Energy Conservation / Renewable Resources and Life and Peak Oil01 Mar 2008 08:55 pm

While cooking tonight’s dinner, I cracked open a 15 oz. can of garbanzo beans (I was making whole wheat pasta, topped with onion sauteed in olive oil, garbanzos, salt, pepper, and sage — yum!).

The price that I paid to have those garbanzos grown (planted, watered, and otherwise tended), harvested, canned, and transported to my neighborhood store, was about 70 cents. 350 calories for 70 cents. That’s only $4 for a day’s worth of (garbanzo) calories.

Roughly speaking (within a factor of 2 or so), every 5 minutes I earn enough to buy a day’s worth of calories. Of course the cost per calorie varies considerably for different foods, but you get the idea. Amazing…

There seems to me to be something fundamentally unreal about that fact. I won’t call it wrong, but it certainly is unique (both for our species and in our time) and probably not something that can be sustained in the long term.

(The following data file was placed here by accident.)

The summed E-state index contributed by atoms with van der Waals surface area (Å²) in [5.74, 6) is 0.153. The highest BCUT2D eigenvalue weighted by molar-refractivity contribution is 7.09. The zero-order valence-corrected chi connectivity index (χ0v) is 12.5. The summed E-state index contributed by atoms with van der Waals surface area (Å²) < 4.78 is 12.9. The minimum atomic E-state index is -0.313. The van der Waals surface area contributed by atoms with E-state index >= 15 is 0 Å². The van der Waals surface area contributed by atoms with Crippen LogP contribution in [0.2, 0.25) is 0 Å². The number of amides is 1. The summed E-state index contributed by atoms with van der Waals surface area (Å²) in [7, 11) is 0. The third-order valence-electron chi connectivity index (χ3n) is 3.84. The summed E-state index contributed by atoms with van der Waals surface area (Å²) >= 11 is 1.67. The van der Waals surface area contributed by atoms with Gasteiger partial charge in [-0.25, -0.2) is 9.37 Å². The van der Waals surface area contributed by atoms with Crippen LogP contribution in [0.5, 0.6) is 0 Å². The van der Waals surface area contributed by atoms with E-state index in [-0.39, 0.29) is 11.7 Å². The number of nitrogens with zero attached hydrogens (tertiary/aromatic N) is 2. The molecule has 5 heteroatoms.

That surreal cheapness — which surrounds us, and to the significance of which we’ve become blinded — is due to the present (and temporary) availability of nearly free energy in the form of fossil fuels.

While renewable sources of energy can replace some of the function of fossil fuels, and in some cases are free, I’m not convinced that we as a society will get our collective !@#$ together soon enough to replace fossil fuels. Nor should we, given the environmental implications. In any case, we will certainly lose significant carrying capacity as the fossil fuel inputs to agriculture become increasingly expensive.

As fossil fuel become increasingly unavailable, I’m prepared to spend far more than 5 minutes a day securing a day’s worth of calories.

2 Responses to “A Day’s Worth of Calories”


  1. [...] whole effort certainly confirms my earlier notion that obtaining food in ‘the real world’ (that is, without the benefit of ultra-cheap [...]

  2. on 21 Aug 2009 at 2:26 pm The Unwoven Rainbow » Food Security

    [...] talked before about how amazingly cheap and easy it is in our society to buy your day’s worth of calories. [...]

Trackback this Post | Feed on comments to this Post

Leave a Reply